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What are nominal and real interest rates?

From the economic perspective it is important to differentiate between nominal and real interest rates. Nominal interest rates are the rates quoted in loan and deposit agreements. Real interest rates, on the other hand, are obtained by deflating the nominal rates, that is to say, by adjusting them for the decrease in the real value (i.e. purchasing power) of the borrowed or deposited funds over the duration of the loan or deposit. The decrease in the real value of the funds over a given period is equal to the rate of inflation for that period.

When the deflation is carried out after the end of the loan or deposit period, this is known as the ex post approach. Here, the actual decrease in real value over the duration of the loan or deposit is used. In other words, we deflate by the inflation actually measured for that period. Real rates obtained in this way are called "ex post real interest rates". When the deflation is carried out before the end of the loan or deposit period, this is known as the ex ante approach. Here, we are compelled to use the expected decrease in real value, that is, we deflate by the expected rate of inflation for that period. Rates calculated in this way are termed "ex ante interest rates". Economic agents may arrive at various real interest rates for any given nominal rate depending on their inflation expectations or on the measure of inflation they use for deflating.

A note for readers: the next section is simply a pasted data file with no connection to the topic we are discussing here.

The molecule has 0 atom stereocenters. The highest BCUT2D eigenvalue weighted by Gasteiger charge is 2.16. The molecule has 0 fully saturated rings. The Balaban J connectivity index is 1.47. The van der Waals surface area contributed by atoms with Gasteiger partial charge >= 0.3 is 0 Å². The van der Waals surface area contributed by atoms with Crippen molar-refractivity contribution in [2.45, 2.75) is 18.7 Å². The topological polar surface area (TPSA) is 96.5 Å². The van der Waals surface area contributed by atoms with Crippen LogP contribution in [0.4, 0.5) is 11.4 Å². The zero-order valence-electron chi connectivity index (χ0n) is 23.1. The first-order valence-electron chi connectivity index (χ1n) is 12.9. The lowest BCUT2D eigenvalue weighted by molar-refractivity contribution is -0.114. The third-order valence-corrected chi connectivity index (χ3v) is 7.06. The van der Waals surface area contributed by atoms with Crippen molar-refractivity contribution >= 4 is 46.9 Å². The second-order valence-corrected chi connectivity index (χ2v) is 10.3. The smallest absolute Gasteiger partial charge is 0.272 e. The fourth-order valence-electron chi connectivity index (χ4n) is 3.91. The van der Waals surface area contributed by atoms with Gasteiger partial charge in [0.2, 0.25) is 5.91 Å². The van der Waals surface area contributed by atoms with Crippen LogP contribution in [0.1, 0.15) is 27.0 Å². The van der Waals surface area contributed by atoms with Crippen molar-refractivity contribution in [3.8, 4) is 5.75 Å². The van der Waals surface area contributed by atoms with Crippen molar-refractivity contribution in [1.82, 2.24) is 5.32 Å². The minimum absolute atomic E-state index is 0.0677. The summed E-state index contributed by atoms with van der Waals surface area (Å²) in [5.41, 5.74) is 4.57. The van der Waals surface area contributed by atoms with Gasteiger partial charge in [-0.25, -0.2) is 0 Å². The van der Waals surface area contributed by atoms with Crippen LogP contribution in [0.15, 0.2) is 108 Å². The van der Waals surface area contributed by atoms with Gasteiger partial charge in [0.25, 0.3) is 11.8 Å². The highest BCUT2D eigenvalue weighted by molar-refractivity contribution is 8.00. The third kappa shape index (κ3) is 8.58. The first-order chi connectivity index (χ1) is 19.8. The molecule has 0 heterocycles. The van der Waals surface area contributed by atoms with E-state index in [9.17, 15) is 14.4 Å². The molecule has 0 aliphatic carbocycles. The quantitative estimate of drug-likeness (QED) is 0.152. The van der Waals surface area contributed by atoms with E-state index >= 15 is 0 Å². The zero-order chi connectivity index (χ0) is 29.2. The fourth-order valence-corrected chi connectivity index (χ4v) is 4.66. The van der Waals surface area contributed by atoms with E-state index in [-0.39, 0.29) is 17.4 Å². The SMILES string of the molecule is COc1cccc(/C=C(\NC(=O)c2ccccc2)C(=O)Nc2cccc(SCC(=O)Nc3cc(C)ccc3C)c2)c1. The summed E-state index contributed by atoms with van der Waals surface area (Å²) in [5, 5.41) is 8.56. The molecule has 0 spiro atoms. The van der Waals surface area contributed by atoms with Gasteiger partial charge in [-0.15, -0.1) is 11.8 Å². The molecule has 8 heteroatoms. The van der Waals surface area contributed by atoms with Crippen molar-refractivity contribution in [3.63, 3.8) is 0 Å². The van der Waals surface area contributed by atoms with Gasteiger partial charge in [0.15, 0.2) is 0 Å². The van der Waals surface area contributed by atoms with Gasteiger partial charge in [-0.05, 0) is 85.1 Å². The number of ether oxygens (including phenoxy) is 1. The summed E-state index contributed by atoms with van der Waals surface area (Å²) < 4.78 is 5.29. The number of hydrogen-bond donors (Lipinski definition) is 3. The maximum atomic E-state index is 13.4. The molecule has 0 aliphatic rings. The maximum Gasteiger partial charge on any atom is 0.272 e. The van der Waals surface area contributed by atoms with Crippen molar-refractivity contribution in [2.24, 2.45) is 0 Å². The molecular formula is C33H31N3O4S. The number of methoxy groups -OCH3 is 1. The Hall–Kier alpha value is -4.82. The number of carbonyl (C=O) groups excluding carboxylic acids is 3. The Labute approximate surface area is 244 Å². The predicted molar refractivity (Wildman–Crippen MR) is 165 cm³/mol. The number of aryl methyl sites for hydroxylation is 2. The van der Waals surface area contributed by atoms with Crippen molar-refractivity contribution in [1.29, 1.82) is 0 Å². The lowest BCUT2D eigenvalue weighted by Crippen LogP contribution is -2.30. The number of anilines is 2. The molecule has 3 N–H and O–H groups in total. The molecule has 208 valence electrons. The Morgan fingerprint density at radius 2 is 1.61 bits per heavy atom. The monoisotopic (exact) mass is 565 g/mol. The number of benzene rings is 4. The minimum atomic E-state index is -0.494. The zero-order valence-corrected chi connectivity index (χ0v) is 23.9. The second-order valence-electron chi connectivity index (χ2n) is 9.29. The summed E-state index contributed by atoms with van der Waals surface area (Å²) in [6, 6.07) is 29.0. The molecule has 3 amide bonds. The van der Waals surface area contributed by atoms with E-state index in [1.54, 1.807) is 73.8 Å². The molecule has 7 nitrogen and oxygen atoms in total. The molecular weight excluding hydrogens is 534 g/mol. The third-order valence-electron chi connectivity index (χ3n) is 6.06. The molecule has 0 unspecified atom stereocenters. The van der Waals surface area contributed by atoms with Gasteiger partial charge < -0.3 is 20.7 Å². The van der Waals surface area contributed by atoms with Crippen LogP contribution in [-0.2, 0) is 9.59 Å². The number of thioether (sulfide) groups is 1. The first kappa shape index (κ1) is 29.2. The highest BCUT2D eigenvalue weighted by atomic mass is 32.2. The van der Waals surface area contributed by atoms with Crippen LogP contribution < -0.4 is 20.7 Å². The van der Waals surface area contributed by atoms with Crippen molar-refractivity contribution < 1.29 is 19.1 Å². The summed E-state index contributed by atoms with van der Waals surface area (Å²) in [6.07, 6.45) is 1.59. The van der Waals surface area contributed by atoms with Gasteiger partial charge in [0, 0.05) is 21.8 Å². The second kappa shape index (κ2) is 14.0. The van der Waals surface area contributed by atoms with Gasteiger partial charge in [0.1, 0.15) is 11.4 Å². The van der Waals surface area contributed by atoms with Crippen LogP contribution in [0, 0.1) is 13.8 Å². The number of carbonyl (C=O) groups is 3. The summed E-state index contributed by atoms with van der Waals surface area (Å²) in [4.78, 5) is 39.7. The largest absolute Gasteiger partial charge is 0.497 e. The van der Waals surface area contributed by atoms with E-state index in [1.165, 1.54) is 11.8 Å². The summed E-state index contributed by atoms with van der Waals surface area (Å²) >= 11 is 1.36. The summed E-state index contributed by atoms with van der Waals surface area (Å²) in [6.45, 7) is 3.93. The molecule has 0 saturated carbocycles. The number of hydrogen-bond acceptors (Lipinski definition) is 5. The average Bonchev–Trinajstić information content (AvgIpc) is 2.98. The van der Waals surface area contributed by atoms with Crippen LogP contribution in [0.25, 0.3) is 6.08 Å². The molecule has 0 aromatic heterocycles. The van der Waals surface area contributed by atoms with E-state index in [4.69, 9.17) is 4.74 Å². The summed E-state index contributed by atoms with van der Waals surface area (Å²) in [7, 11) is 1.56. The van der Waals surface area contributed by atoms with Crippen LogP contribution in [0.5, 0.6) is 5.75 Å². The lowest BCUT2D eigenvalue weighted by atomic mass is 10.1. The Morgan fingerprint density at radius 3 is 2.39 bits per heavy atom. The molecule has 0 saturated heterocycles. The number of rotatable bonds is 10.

Provided the nominal interest rate and inflation rate are low, an approximate deflation can be performed by subtracting the actual or expected inflation rate during the loan or deposit period from the nominal interest rate. But to calculate the real interest rate accurately (for any nominal interest rate and any rate of inflation), the following equation is used:

r = [(100 + R)/(100 + i) - 1]*100,

where
r = real interest rate (in %)
R = nominal interest rate (in %)
i = actual or expected inflation rate (in %)